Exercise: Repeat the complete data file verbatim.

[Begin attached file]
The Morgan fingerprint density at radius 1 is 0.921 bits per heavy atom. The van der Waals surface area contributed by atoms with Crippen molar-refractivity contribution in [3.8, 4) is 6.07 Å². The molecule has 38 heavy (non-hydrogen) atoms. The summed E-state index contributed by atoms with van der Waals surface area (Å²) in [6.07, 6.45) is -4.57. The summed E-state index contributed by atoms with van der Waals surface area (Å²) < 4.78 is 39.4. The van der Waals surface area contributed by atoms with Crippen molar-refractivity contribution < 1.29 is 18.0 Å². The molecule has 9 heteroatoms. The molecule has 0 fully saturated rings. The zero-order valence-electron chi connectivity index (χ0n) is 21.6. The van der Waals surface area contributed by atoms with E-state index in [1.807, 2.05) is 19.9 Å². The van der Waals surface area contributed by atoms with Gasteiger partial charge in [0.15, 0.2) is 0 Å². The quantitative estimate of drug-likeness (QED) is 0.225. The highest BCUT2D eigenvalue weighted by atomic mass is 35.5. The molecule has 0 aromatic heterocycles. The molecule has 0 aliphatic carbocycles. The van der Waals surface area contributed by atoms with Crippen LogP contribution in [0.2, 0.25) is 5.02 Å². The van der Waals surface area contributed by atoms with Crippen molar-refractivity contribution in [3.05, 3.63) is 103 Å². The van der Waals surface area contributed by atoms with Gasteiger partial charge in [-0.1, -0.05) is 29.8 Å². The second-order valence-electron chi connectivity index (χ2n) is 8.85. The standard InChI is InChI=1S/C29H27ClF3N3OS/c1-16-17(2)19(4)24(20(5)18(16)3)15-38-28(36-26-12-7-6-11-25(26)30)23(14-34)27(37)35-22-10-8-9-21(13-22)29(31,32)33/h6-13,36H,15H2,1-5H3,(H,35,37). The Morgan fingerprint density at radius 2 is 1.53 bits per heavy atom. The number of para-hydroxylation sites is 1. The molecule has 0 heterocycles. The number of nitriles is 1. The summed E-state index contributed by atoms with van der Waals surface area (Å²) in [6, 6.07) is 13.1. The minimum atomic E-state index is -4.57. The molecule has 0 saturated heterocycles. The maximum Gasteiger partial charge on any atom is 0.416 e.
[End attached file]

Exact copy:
The Morgan fingerprint density at radius 1 is 0.921 bits per heavy atom. The van der Waals surface area contributed by atoms with Crippen molar-refractivity contribution in [3.8, 4) is 6.07 Å². The molecule has 38 heavy (non-hydrogen) atoms. The summed E-state index contributed by atoms with van der Waals surface area (Å²) in [6.07, 6.45) is -4.57. The summed E-state index contributed by atoms with van der Waals surface area (Å²) < 4.78 is 39.4. The van der Waals surface area contributed by atoms with Crippen molar-refractivity contribution < 1.29 is 18.0 Å². The molecule has 9 heteroatoms. The molecule has 0 fully saturated rings. The zero-order valence-electron chi connectivity index (χ0n) is 21.6. The van der Waals surface area contributed by atoms with E-state index in [1.807, 2.05) is 19.9 Å². The van der Waals surface area contributed by atoms with Gasteiger partial charge in [0.15, 0.2) is 0 Å². The quantitative estimate of drug-likeness (QED) is 0.225. The highest BCUT2D eigenvalue weighted by atomic mass is 35.5. The molecule has 0 aromatic heterocycles. The molecule has 0 aliphatic carbocycles. The van der Waals surface area contributed by atoms with Crippen LogP contribution in [0.2, 0.25) is 5.02 Å². The van der Waals surface area contributed by atoms with Crippen molar-refractivity contribution in [3.05, 3.63) is 103 Å². The van der Waals surface area contributed by atoms with Gasteiger partial charge in [-0.1, -0.05) is 29.8 Å². The second-order valence-electron chi connectivity index (χ2n) is 8.85. The standard InChI is InChI=1S/C29H27ClF3N3OS/c1-16-17(2)19(4)24(20(5)18(16)3)15-38-28(36-26-12-7-6-11-25(26)30)23(14-34)27(37)35-22-10-8-9-21(13-22)29(31,32)33/h6-13,36H,15H2,1-5H3,(H,35,37). The Morgan fingerprint density at radius 2 is 1.53 bits per heavy atom. The number of para-hydroxylation sites is 1. The molecule has 0 heterocycles. The number of nitriles is 1. The summed E-state index contributed by atoms with van der Waals surface area (Å²) in [6, 6.07) is 13.1. The minimum atomic E-state index is -4.57. The molecule has 0 saturated heterocycles. The maximum Gasteiger partial charge on any atom is 0.416 e.